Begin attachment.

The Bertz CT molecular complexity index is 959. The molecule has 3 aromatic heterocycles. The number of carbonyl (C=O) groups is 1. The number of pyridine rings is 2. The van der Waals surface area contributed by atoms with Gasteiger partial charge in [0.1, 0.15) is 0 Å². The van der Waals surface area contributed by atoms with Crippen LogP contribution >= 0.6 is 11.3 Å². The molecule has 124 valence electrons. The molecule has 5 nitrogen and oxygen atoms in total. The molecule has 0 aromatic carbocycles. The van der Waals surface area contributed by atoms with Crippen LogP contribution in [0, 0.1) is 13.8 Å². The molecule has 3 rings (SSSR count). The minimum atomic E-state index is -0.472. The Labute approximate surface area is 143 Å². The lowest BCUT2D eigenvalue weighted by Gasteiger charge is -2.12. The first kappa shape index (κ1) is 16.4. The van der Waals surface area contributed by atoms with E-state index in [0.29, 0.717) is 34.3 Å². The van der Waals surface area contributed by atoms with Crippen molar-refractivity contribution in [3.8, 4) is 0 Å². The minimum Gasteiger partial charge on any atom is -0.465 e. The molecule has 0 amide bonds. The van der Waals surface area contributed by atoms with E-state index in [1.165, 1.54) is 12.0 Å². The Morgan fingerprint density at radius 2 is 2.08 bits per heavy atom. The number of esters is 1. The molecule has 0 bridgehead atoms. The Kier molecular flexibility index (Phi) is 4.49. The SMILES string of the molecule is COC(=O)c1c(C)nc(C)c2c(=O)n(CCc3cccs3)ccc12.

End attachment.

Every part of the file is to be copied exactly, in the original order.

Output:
The Bertz CT molecular complexity index is 959. The molecule has 3 aromatic heterocycles. The number of carbonyl (C=O) groups is 1. The number of pyridine rings is 2. The van der Waals surface area contributed by atoms with Gasteiger partial charge in [0.1, 0.15) is 0 Å². The van der Waals surface area contributed by atoms with Crippen LogP contribution >= 0.6 is 11.3 Å². The molecule has 124 valence electrons. The molecule has 5 nitrogen and oxygen atoms in total. The molecule has 0 aromatic carbocycles. The van der Waals surface area contributed by atoms with Crippen LogP contribution in [0, 0.1) is 13.8 Å². The molecule has 3 rings (SSSR count). The minimum atomic E-state index is -0.472. The Labute approximate surface area is 143 Å². The lowest BCUT2D eigenvalue weighted by Gasteiger charge is -2.12. The first kappa shape index (κ1) is 16.4. The van der Waals surface area contributed by atoms with E-state index in [0.29, 0.717) is 34.3 Å². The van der Waals surface area contributed by atoms with Crippen molar-refractivity contribution in [3.8, 4) is 0 Å². The minimum Gasteiger partial charge on any atom is -0.465 e. The molecule has 0 amide bonds. The van der Waals surface area contributed by atoms with E-state index in [1.165, 1.54) is 12.0 Å². The Morgan fingerprint density at radius 2 is 2.08 bits per heavy atom. The number of esters is 1. The molecule has 0 bridgehead atoms. The Kier molecular flexibility index (Phi) is 4.49. The SMILES string of the molecule is COC(=O)c1c(C)nc(C)c2c(=O)n(CCc3cccs3)ccc12.